Nüwa is Pregnant II
2012
100% cotton paper, painted with Chinese tea and ink, hand cut
420 x 240 cm, 2 units

Nüwa, who appears as a goddess in ancient Chinese mythology.

In today’s society, when a woman becomes pregnant, people commonly see it as hope and promise for a bright future. At first glance at Nüwa is Pregnant II, viewers are confronted by a wall of carved shapes, suspended from the ceiling to floor, with light beams radiating through its hollow spaces. However, upon closer examination of this work, one sees chaos – dissected organs, a heart, hands, a womb, genitals, all scattered amongst snakes, organic life forms, bushes, thorns and deformed fruits. Simultaneously, it reveals machines, sand-timers, bombs, tubes, electrical wiring replacing tree branches, and micro cameras implanted in natural objects. Such a grotesque and monstrous scene indicates that this pregnancy is not one to be longed for.

The title is in part ironic. Transforming hope into psychological anxiety, it questions the value of morality and subverts notions of profound fertility. If black and white are interchangeable, then, hypothetically, as the natural element loses its value, its mechanical counterpart substitutes. The work subtly proposes the modern world as a product of a disrupted yin-yang.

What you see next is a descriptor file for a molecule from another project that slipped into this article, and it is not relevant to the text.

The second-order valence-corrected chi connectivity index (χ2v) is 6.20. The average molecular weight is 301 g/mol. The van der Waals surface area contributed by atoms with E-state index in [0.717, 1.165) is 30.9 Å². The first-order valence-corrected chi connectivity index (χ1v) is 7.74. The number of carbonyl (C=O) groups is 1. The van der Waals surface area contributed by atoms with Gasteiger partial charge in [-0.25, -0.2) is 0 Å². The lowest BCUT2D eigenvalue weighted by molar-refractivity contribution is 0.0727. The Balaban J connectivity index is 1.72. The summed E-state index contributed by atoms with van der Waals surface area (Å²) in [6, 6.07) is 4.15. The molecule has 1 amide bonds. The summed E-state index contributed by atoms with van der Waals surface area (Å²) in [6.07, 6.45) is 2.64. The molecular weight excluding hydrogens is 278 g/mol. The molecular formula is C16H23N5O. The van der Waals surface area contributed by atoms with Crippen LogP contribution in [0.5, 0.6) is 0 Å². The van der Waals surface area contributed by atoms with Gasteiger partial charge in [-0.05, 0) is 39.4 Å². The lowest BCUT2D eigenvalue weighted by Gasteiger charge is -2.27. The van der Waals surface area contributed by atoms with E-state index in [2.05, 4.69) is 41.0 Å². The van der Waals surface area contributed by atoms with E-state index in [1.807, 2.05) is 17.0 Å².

My work conceals and reveals the spontaneous movement of the shadow: a metaphorical and illusive form that whilst ungraspable and obscure, can stimulate questioning, emotions and a wide range of interpretations.

The way I work is both sensual and conscious of control. When I intuitively cut through the surface, I experience a sense of ‘killing’; simultaneously, I give ‘birth’.

Based on personal experiences, I create art to engage with social problems: each cut sheds some light, exposing what people in society confront each day.

Critical Thinking: Research + Art + Culture, Sydney College of the Arts, University of Sydney, 2012
Snake, Snake, Snake Exhibition, Sydney Town Hall, 2013
Hazelhurst Art on Paper Award, 2013
Sydney Contemporary, Carriageworks, 2017

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